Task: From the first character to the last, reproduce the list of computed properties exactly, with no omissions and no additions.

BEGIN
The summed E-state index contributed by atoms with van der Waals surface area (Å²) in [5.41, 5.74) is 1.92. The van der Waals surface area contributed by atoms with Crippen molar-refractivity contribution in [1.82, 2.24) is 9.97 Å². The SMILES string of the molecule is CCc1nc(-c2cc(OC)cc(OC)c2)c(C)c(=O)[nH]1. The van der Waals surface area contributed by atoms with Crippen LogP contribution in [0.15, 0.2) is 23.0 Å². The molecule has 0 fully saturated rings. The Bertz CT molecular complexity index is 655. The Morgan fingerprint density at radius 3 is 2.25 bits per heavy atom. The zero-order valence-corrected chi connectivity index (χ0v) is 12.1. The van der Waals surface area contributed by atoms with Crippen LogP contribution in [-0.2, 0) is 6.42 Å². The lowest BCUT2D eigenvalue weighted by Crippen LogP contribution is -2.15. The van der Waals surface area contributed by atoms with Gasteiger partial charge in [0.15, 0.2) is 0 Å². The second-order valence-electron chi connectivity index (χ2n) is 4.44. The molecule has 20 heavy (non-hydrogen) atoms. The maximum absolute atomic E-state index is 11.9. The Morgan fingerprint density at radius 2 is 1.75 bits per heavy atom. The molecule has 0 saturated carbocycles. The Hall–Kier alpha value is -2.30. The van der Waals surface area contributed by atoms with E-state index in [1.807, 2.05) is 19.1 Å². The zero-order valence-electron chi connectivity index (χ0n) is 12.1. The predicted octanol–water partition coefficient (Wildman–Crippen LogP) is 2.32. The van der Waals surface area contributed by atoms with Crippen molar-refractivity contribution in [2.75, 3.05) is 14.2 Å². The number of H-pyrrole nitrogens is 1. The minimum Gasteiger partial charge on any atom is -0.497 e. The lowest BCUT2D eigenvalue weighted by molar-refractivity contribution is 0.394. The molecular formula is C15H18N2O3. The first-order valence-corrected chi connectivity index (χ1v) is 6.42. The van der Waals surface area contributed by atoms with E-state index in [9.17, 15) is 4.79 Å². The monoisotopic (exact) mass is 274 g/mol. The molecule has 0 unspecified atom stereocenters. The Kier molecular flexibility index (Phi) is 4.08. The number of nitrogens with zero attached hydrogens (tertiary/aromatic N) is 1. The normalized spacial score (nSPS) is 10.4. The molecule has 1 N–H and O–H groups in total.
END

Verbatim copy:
The summed E-state index contributed by atoms with van der Waals surface area (Å²) in [5.41, 5.74) is 1.92. The van der Waals surface area contributed by atoms with Crippen molar-refractivity contribution in [1.82, 2.24) is 9.97 Å². The SMILES string of the molecule is CCc1nc(-c2cc(OC)cc(OC)c2)c(C)c(=O)[nH]1. The van der Waals surface area contributed by atoms with Crippen LogP contribution in [0.15, 0.2) is 23.0 Å². The molecule has 0 fully saturated rings. The Bertz CT molecular complexity index is 655. The Morgan fingerprint density at radius 3 is 2.25 bits per heavy atom. The zero-order valence-corrected chi connectivity index (χ0v) is 12.1. The van der Waals surface area contributed by atoms with Crippen LogP contribution in [-0.2, 0) is 6.42 Å². The lowest BCUT2D eigenvalue weighted by Crippen LogP contribution is -2.15. The van der Waals surface area contributed by atoms with Gasteiger partial charge in [0.15, 0.2) is 0 Å². The second-order valence-electron chi connectivity index (χ2n) is 4.44. The molecule has 20 heavy (non-hydrogen) atoms. The maximum absolute atomic E-state index is 11.9. The Morgan fingerprint density at radius 2 is 1.75 bits per heavy atom. The molecule has 0 saturated carbocycles. The Hall–Kier alpha value is -2.30. The van der Waals surface area contributed by atoms with E-state index in [1.807, 2.05) is 19.1 Å². The zero-order valence-electron chi connectivity index (χ0n) is 12.1. The predicted octanol–water partition coefficient (Wildman–Crippen LogP) is 2.32. The van der Waals surface area contributed by atoms with Crippen molar-refractivity contribution in [2.75, 3.05) is 14.2 Å². The number of H-pyrrole nitrogens is 1. The minimum Gasteiger partial charge on any atom is -0.497 e. The lowest BCUT2D eigenvalue weighted by molar-refractivity contribution is 0.394. The molecular formula is C15H18N2O3. The first-order valence-corrected chi connectivity index (χ1v) is 6.42. The van der Waals surface area contributed by atoms with E-state index in [9.17, 15) is 4.79 Å². The monoisotopic (exact) mass is 274 g/mol. The molecule has 0 unspecified atom stereocenters. The Kier molecular flexibility index (Phi) is 4.08. The number of nitrogens with zero attached hydrogens (tertiary/aromatic N) is 1. The normalized spacial score (nSPS) is 10.4. The molecule has 1 N–H and O–H groups in total.